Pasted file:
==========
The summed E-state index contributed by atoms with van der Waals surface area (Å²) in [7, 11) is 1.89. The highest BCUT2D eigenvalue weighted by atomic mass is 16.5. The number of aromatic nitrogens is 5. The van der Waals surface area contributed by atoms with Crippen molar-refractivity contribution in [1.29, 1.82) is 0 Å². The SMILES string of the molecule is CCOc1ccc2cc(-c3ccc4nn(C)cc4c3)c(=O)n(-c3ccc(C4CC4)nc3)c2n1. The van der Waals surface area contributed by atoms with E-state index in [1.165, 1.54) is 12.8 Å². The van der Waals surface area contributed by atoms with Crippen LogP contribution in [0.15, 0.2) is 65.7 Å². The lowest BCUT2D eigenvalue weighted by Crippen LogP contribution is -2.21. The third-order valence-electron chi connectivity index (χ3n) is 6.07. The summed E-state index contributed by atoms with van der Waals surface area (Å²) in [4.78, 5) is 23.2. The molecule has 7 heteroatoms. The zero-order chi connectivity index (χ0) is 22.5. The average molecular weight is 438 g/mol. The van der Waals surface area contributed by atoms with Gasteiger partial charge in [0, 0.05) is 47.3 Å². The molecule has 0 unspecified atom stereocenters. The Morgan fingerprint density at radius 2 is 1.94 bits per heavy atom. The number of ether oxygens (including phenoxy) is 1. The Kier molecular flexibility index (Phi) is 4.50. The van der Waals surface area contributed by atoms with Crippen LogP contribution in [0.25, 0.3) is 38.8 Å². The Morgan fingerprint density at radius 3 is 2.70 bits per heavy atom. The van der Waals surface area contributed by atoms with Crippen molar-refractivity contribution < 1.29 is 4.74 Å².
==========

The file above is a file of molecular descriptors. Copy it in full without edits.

The summed E-state index contributed by atoms with van der Waals surface area (Å²) in [7, 11) is 1.89. The highest BCUT2D eigenvalue weighted by atomic mass is 16.5. The number of aromatic nitrogens is 5. The van der Waals surface area contributed by atoms with Crippen molar-refractivity contribution in [1.29, 1.82) is 0 Å². The SMILES string of the molecule is CCOc1ccc2cc(-c3ccc4nn(C)cc4c3)c(=O)n(-c3ccc(C4CC4)nc3)c2n1. The van der Waals surface area contributed by atoms with E-state index in [1.165, 1.54) is 12.8 Å². The van der Waals surface area contributed by atoms with Crippen LogP contribution in [0.15, 0.2) is 65.7 Å². The lowest BCUT2D eigenvalue weighted by Crippen LogP contribution is -2.21. The third-order valence-electron chi connectivity index (χ3n) is 6.07. The summed E-state index contributed by atoms with van der Waals surface area (Å²) in [4.78, 5) is 23.2. The molecule has 7 heteroatoms. The zero-order chi connectivity index (χ0) is 22.5. The average molecular weight is 438 g/mol. The van der Waals surface area contributed by atoms with Gasteiger partial charge in [0, 0.05) is 47.3 Å². The molecule has 0 unspecified atom stereocenters. The Morgan fingerprint density at radius 2 is 1.94 bits per heavy atom. The number of ether oxygens (including phenoxy) is 1. The Kier molecular flexibility index (Phi) is 4.50. The van der Waals surface area contributed by atoms with Crippen LogP contribution in [0.25, 0.3) is 38.8 Å². The Morgan fingerprint density at radius 3 is 2.70 bits per heavy atom. The van der Waals surface area contributed by atoms with Crippen molar-refractivity contribution < 1.29 is 4.74 Å².